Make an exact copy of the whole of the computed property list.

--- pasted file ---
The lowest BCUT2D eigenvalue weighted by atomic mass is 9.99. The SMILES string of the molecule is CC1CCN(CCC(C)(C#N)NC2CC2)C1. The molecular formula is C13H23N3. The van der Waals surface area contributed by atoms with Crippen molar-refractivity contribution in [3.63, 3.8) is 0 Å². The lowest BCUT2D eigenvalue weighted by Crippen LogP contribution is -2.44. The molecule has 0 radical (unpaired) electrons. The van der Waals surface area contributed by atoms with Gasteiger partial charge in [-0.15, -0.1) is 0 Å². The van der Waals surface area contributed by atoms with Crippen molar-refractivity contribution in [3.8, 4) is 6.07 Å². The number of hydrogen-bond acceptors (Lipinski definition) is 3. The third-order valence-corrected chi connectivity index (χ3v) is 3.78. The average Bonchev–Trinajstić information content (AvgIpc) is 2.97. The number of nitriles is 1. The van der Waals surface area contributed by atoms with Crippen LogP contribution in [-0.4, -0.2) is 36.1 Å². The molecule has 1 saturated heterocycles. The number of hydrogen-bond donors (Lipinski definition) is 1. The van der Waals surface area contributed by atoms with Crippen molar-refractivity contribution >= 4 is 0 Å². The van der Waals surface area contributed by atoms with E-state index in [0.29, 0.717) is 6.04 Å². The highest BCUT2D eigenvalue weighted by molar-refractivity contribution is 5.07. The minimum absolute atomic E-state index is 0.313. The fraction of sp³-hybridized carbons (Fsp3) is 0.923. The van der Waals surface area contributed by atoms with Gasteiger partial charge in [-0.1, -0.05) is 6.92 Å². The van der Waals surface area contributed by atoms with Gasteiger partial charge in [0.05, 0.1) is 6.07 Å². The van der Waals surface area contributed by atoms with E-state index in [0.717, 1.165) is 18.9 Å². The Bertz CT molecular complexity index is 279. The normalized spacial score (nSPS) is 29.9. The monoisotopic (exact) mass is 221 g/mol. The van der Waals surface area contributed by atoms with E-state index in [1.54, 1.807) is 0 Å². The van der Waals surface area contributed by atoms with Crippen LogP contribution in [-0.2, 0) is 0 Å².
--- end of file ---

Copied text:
The lowest BCUT2D eigenvalue weighted by atomic mass is 9.99. The SMILES string of the molecule is CC1CCN(CCC(C)(C#N)NC2CC2)C1. The molecular formula is C13H23N3. The van der Waals surface area contributed by atoms with Crippen molar-refractivity contribution in [3.63, 3.8) is 0 Å². The lowest BCUT2D eigenvalue weighted by Crippen LogP contribution is -2.44. The molecule has 0 radical (unpaired) electrons. The van der Waals surface area contributed by atoms with Gasteiger partial charge in [-0.15, -0.1) is 0 Å². The van der Waals surface area contributed by atoms with Crippen molar-refractivity contribution in [3.8, 4) is 6.07 Å². The number of hydrogen-bond acceptors (Lipinski definition) is 3. The third-order valence-corrected chi connectivity index (χ3v) is 3.78. The average Bonchev–Trinajstić information content (AvgIpc) is 2.97. The number of nitriles is 1. The van der Waals surface area contributed by atoms with Crippen LogP contribution in [-0.4, -0.2) is 36.1 Å². The molecule has 1 saturated heterocycles. The number of hydrogen-bond donors (Lipinski definition) is 1. The van der Waals surface area contributed by atoms with Crippen molar-refractivity contribution >= 4 is 0 Å². The van der Waals surface area contributed by atoms with E-state index in [0.29, 0.717) is 6.04 Å². The highest BCUT2D eigenvalue weighted by molar-refractivity contribution is 5.07. The minimum absolute atomic E-state index is 0.313. The fraction of sp³-hybridized carbons (Fsp3) is 0.923. The van der Waals surface area contributed by atoms with Gasteiger partial charge in [-0.1, -0.05) is 6.92 Å². The van der Waals surface area contributed by atoms with Gasteiger partial charge in [0.05, 0.1) is 6.07 Å². The van der Waals surface area contributed by atoms with E-state index in [0.717, 1.165) is 18.9 Å². The Bertz CT molecular complexity index is 279. The normalized spacial score (nSPS) is 29.9. The monoisotopic (exact) mass is 221 g/mol. The van der Waals surface area contributed by atoms with E-state index in [1.54, 1.807) is 0 Å². The van der Waals surface area contributed by atoms with Crippen LogP contribution in [-0.2, 0) is 0 Å².